A 56-year-old New Zealand man, a heart failure patient, is recovering in hospital after world-first surgery to implant an Australian-designed device which helps the heart pump blood.
The man, who has had heart failure for almost a decade had been considered unsuitable for a transplant and he received the device during a two and a half hour operation at Auckland City Hospital this week.
William Peters, the hospital's clinical research fellow in cardiothoracic surgery says the patient is up and moving about, and the device, which is like a little turbo booster on top of the heart which is definitely being well assisted by it.
Peters, who designed the C-pulse heart device with surgeon Paget Milsom, said before the operation, the patient had a very poor quality of life and a reduced life expectancy and he was already on optimum medication.
The man had frequently been in and out of hospital, had not worked for a number of years and had no other option other than to suffer as he had been doing.
Dr Peters says the key component of the device was a balloon cuff, similar to a blood pressure cuff, which was wrapped around the patient's aorta.
A sensing wire picks up the heart's electrical signals, allowing the device to time the inflation and deflation of the balloon to the heart beat. The balloon helps the aorta pump blood to the body, reducing the heart's workload. A wearable unit driving the device works on rechargeable batteries and a home unit is also available which can be plugged into an electricity outlet.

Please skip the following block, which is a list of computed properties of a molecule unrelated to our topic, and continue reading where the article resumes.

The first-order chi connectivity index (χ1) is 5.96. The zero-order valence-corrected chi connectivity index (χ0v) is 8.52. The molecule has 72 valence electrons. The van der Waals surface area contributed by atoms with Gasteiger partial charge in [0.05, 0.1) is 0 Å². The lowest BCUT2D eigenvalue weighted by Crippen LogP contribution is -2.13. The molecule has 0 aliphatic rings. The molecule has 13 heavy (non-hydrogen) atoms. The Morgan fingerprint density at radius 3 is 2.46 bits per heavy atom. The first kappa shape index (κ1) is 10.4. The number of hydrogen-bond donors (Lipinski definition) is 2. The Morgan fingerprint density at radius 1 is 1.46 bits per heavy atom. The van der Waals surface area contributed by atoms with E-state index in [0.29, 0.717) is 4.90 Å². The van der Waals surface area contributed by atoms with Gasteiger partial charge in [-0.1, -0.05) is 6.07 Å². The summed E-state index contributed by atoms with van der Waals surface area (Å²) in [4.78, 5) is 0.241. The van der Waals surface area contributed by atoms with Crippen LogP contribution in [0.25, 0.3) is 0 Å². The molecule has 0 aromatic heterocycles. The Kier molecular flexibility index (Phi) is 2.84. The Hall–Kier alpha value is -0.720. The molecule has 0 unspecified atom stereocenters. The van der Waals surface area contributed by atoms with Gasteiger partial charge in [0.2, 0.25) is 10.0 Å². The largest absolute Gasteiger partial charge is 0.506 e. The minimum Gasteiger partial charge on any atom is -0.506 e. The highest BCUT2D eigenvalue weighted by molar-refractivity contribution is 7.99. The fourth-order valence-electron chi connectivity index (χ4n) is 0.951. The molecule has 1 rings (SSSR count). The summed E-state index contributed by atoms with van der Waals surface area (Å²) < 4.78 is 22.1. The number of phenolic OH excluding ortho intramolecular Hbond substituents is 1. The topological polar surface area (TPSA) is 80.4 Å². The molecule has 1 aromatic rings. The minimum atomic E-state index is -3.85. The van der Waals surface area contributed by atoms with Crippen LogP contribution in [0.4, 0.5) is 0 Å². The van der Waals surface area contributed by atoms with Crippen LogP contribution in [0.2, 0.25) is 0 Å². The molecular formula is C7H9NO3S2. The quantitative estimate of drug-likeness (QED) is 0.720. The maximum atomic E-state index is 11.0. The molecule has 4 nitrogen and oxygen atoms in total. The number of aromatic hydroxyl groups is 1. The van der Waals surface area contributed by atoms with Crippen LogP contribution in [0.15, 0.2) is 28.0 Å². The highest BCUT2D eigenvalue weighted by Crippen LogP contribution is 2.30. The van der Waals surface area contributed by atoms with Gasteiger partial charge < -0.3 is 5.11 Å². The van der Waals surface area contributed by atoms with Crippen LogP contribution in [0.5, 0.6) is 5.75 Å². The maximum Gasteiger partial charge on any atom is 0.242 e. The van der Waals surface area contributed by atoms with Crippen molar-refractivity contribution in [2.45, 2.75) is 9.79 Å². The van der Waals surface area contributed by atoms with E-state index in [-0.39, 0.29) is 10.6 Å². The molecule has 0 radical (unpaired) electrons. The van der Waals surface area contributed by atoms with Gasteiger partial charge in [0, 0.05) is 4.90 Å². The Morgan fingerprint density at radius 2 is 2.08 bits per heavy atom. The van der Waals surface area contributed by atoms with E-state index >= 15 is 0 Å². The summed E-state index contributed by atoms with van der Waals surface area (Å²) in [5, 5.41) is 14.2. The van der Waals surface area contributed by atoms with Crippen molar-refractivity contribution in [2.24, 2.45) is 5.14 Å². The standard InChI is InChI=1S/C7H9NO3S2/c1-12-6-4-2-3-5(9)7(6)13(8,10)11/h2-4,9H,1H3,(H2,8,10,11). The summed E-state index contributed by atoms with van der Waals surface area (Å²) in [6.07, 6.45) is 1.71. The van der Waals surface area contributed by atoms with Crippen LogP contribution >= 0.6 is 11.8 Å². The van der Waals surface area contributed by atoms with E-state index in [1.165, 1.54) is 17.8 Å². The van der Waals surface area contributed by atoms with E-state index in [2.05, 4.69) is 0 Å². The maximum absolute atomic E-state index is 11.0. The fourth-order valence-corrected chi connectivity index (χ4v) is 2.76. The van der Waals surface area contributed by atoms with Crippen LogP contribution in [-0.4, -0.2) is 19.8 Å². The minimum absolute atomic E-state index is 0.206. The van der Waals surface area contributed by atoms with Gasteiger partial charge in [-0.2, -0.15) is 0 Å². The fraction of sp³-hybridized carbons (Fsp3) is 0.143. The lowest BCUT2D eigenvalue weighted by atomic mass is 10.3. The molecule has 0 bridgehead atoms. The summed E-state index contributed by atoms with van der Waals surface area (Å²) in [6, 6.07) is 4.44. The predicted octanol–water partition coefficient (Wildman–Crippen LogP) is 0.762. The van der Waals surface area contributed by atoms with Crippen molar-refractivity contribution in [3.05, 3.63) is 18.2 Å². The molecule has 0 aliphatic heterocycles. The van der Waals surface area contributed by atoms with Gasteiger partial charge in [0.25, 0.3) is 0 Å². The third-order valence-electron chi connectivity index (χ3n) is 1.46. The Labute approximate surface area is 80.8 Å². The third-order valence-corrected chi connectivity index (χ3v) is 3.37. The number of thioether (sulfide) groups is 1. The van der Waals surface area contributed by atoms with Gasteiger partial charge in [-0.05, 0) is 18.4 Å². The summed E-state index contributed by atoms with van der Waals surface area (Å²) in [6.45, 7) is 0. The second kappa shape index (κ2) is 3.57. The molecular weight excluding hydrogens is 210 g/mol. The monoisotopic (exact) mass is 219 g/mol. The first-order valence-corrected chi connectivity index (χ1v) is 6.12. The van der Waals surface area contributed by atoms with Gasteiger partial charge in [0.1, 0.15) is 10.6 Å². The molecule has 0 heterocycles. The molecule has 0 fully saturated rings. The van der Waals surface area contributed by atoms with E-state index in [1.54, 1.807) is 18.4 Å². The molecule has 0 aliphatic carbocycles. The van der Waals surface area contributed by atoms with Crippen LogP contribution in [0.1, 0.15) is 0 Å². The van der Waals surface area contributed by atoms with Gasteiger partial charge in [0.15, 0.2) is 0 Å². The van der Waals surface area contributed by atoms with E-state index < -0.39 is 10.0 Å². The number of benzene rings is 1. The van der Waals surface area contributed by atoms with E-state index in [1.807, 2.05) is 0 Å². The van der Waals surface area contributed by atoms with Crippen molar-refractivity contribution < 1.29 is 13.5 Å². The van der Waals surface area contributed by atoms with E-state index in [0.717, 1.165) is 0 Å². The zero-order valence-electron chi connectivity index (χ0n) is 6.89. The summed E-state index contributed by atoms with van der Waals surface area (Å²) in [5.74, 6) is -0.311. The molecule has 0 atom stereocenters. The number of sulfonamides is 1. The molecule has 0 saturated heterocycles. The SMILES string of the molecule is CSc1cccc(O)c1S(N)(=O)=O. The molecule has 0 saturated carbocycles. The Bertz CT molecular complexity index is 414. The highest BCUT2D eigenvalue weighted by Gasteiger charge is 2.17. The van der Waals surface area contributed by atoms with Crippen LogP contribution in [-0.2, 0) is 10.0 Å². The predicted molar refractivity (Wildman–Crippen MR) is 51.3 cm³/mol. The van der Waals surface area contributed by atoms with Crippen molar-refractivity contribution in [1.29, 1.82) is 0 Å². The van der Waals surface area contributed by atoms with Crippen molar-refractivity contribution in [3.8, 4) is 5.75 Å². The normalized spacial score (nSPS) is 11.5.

Dr Peters said the device was designed to be turned off occasionally without affecting the patient.
If it fails, the balloon will just collapse and deflate and as the heart and the blood vessels are all in their natural state they will just carry on as they would normally. Unlike other heart pumps, the C-pulse avoided blood contact, reducing the risk of blood clots.
The device was developed by Australian company Sunshine Heart Incorporated, and Dr Peters first came up with the idea while working at Melbourne's Alfred Hospital, later co-founding Sunshine Heart Inc with Sydney businessman Crispin Marsh.
The company, which received an Australian Government startup grant, is listed on the Australian stock exchange.
Dr Peters said a non-randomised pilot study of 10 people implanted with the device was planned, using patients in Australia and New Zealand.
He said patients with moderate heart failure, aged 18 to 80, would be eligible for the implant but it was important to follow the patients over the long term to ensure there were no significant risks.
Peters says a larger randomised study will eventually be carried out, possibly in the United States, to facilitate full market approval.
An estimated 325,000 Australians have some degree of heart failure and about half of those were due to heart attacks, while another 50 per cent were either caused by a virus or an unknown reason.
The Auckland man who agreed to be the device's first recipient suffers cardiomyopathy, a disease affecting the function of the heart.
He is expected to be released from hospital in five days.